A major concern for many seniors is transportation and here technology and new developments are also leading the way. Phone applications like Uber and Lyft have made it unnecessary for many to have a car, including seniors. Furthermore areas like downtown Norfolk, Town Center, the Oceanfront, Old Town Portsmouth, and others are readily walkable and do not require a car for everyday needs. Many of our clients are choosing to sell their cars and find that they (and their family members) are relieved that driving is no longer necessary and car maintenance is a thing of the past.

Medical innovation and improving in-home care are also improving the quality of services to the disabled in our community. E-health and telemedicine are becoming more prevalent, which allows doctors to provide nearly 24/7 access to patients. Despite the trend away from house calls there are physicians in the area who are willing to meet with patients in their home. Also, families can now take a more “hands on” approach to managing in-home care providers (such as nurses and care assistants), even if they live out of the area. Modern technology provides the opportunity to coordinate what used to be a job that could only be done on-site. Additionally, tax withholding and other administrative tasks are increasingly be assisted by care agencies themselves, or online vendors, which helps families avoid common missteps seen when employing in-home caregivers and other employees.

In addition to new buildings, transportation options, and medical services, the growing senior population has given rise to more social, charitable, and special interest groups geared to that population’s needs. There are charities that match companions with individuals in assisted living and nursing facilities. Social groups for seniors allow the forging of new friendships and connections later in life. These connections provide vastly improved social wellbeing for many of our clients who have lost friends or spouses.

At Hook Law Center our staff and Elder Law attorneys constantly try to keep up with all of the new developments benefitting our clients. As you can see these developments are often not legal ones. By taking a holistic approach to the needs of our clients we feel our clients’ plans are better coordinated for their benefit.

Kit KatAsk Kit Kat – Western Ferrets

Hook Law Center:  Kit Kat, what can you tell us about ferrets returning to the Western prairies?

Kit Kat:  Well, this is a success story! As recently as 1981, the ferret was thought to be extinct on the Western prairie. Once they roamed from Saskatchewan to the Mexican state of Chihuahua. However, in 1981 one was discovered on a ranch in Wyoming. It had been found dead by the owner of the ranch, but Allen Hogg was a ferret devotee, his devotion instilled in him by his mother. Hogg immediately contacted the Wyoming Department of Game and Fish. They sent a horde of researchers and field technicians. They were ecstatic to find 100 ferrets living on Hoggs’ Lazy BV Ranch and its neighbor, the Pitchfork Ranch. Ferrets are carnivores whose favorite meal is the prairie dog. Ferrets can’t live without them being in close proximity. They live in the tunnels that prairie dogs have created and only venture out at night. Their telltale green eyes alert you to their presence. When ranchers started eradicating the prairie dog because they were consumers of the same grasses they wanted for their cattle, the ferret declined quickly.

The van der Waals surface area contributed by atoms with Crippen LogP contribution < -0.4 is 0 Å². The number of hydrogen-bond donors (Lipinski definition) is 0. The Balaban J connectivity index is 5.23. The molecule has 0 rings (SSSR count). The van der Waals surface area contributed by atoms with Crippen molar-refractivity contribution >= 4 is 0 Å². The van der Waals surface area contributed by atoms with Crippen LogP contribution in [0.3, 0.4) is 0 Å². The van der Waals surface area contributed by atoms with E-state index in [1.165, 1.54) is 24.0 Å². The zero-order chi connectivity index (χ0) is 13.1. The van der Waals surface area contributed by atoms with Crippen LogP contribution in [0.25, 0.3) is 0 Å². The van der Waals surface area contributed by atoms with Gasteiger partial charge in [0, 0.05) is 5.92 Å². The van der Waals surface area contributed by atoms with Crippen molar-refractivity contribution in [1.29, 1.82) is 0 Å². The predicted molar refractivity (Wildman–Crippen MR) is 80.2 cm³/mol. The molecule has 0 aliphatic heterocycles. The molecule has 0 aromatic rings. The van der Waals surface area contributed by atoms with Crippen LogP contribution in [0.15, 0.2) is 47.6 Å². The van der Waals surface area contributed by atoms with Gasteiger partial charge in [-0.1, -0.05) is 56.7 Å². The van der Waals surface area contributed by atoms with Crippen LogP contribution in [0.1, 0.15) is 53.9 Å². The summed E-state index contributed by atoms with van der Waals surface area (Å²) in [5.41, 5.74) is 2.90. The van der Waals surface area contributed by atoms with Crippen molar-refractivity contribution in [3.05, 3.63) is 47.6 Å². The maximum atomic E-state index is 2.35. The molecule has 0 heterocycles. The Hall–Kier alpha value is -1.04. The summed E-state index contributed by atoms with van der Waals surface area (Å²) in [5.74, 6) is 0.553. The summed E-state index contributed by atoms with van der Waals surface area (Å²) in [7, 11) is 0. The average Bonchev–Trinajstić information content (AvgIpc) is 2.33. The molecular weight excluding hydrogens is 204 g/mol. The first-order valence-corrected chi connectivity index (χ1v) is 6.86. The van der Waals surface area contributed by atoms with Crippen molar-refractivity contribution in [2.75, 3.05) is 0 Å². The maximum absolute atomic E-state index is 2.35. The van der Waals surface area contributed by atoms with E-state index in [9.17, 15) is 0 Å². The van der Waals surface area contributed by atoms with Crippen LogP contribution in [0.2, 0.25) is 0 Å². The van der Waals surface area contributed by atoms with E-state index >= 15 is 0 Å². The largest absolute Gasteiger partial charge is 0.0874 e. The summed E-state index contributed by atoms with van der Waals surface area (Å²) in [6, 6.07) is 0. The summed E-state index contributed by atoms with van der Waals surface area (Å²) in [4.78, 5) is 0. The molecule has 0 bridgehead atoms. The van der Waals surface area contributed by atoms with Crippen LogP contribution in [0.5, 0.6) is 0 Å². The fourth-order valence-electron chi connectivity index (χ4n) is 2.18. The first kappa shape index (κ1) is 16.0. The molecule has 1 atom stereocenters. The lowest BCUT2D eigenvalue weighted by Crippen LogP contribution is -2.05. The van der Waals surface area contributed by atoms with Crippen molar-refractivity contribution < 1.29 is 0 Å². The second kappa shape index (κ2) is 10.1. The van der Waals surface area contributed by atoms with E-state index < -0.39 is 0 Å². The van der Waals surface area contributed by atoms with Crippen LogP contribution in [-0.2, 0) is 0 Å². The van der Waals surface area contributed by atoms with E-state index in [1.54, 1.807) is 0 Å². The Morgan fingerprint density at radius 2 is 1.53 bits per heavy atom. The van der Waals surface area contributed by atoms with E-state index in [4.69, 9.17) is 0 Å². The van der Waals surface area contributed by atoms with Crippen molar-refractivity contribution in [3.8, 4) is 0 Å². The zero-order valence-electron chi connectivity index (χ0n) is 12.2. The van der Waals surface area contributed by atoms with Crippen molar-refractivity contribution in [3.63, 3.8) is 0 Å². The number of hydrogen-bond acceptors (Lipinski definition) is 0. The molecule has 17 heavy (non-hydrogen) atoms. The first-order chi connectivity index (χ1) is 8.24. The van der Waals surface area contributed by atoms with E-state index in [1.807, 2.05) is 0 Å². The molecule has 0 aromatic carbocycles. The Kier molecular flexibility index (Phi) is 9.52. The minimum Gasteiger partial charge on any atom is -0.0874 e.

So back to the ferrets’ reappearance in 1981.Things were going well until both prairie dogs and the ferrets started to die from disease. It turns out prairie dogs are susceptible to fleas which carry sylvatic plague, the same plague that killed so many in Europe in the Middle Ages. Without their food source, the ferret could not survive. The ferret, in turn, is susceptible to canine distemper, a deadly illness. The combination of the 2 maladies reduced both populations. By 1987, there were only 18 ferrets left. The U.S. Fish & Wildlife Service decided to intervene and breed the ferrets in captivity, while others worked on the disease problem. The plan worked– in 30 years, 8,500 kits have been born. They are then released into the wild. Trial and error has resulted in the ferrets being vaccinated against the plague, and the prairie dogs receive protection through insecticide scattered in their burrows. It’s not 100% perfect, but it has increased the survival rate. In addition, ranchers now have an incentive to let the ferrets thrive in the wild. Rule 10 J of the Endangered Species Act protects landowners from culpability if a protected species, like the ferret, is accidentally harmed on their property. It’s good for all parties involved, and we Americans get to enjoy the lovely ferret once more. (Scott McMillion, “Return of a Ghost,” Nature Conservancy, Spring 2017, p. 36-41)

Upcoming Seminars

Distribution of This Newsletter

Hook Law Center encourages you to share this newsletter with anyone who is interested in issues pertaining to the elderly, the disabled and their advocates. The information in this newsletter may be copied and distributed, without charge and without permission, but with appropriate citation to Hook Law Center, P.C. If you are interested in a free subscription to the Hook Law Center News, then please telephone us at 757-399-7506, e-mail us at mail@hooklawcenter.com or fax us at 757-397-1267.

Posted on Monday, April 3rd, 2017. Filed under Newsletter.